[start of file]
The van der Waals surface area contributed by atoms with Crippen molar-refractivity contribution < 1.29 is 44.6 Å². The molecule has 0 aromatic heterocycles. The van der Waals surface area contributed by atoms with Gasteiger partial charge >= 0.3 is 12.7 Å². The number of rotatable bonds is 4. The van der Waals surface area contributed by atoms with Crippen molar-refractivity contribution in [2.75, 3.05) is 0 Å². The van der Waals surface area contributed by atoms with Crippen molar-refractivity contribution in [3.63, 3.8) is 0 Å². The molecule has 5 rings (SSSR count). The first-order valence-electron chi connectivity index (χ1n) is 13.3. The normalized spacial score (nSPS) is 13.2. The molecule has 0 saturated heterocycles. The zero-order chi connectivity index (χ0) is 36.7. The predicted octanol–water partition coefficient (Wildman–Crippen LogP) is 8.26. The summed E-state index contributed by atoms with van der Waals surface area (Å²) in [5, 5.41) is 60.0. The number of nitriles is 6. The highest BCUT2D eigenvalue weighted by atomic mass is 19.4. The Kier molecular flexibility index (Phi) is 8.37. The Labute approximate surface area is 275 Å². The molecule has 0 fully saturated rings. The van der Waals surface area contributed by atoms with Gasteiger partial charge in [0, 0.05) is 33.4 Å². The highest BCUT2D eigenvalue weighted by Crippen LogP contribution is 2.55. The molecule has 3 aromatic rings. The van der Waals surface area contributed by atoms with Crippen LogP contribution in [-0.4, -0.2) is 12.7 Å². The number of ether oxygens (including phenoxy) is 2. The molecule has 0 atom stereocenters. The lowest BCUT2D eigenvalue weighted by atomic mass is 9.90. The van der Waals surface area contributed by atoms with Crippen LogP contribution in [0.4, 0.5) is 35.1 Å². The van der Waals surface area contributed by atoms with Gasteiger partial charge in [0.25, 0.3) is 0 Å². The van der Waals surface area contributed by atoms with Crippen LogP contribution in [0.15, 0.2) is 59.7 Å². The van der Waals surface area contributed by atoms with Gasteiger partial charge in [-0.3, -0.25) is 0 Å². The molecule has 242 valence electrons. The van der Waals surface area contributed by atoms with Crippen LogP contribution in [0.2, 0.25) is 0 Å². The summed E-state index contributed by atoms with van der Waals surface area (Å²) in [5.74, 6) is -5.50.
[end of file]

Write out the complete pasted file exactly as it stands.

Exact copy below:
The van der Waals surface area contributed by atoms with Crippen molar-refractivity contribution < 1.29 is 44.6 Å². The molecule has 0 aromatic heterocycles. The van der Waals surface area contributed by atoms with Gasteiger partial charge >= 0.3 is 12.7 Å². The number of rotatable bonds is 4. The van der Waals surface area contributed by atoms with Crippen molar-refractivity contribution in [2.75, 3.05) is 0 Å². The van der Waals surface area contributed by atoms with Crippen molar-refractivity contribution in [3.63, 3.8) is 0 Å². The molecule has 5 rings (SSSR count). The first-order valence-electron chi connectivity index (χ1n) is 13.3. The normalized spacial score (nSPS) is 13.2. The molecule has 0 saturated heterocycles. The zero-order chi connectivity index (χ0) is 36.7. The predicted octanol–water partition coefficient (Wildman–Crippen LogP) is 8.26. The summed E-state index contributed by atoms with van der Waals surface area (Å²) in [5, 5.41) is 60.0. The number of nitriles is 6. The highest BCUT2D eigenvalue weighted by atomic mass is 19.4. The Kier molecular flexibility index (Phi) is 8.37. The Labute approximate surface area is 275 Å². The molecule has 0 fully saturated rings. The van der Waals surface area contributed by atoms with Gasteiger partial charge in [0, 0.05) is 33.4 Å². The highest BCUT2D eigenvalue weighted by Crippen LogP contribution is 2.55. The molecule has 3 aromatic rings. The van der Waals surface area contributed by atoms with Crippen LogP contribution in [-0.4, -0.2) is 12.7 Å². The number of ether oxygens (including phenoxy) is 2. The molecule has 0 atom stereocenters. The lowest BCUT2D eigenvalue weighted by atomic mass is 9.90. The van der Waals surface area contributed by atoms with Crippen LogP contribution in [0.4, 0.5) is 35.1 Å². The van der Waals surface area contributed by atoms with Gasteiger partial charge in [0.25, 0.3) is 0 Å². The van der Waals surface area contributed by atoms with Crippen LogP contribution in [0.15, 0.2) is 59.7 Å². The van der Waals surface area contributed by atoms with Gasteiger partial charge in [-0.3, -0.25) is 0 Å². The molecule has 242 valence electrons. The van der Waals surface area contributed by atoms with Crippen LogP contribution in [0.2, 0.25) is 0 Å². The summed E-state index contributed by atoms with van der Waals surface area (Å²) in [5.74, 6) is -5.50.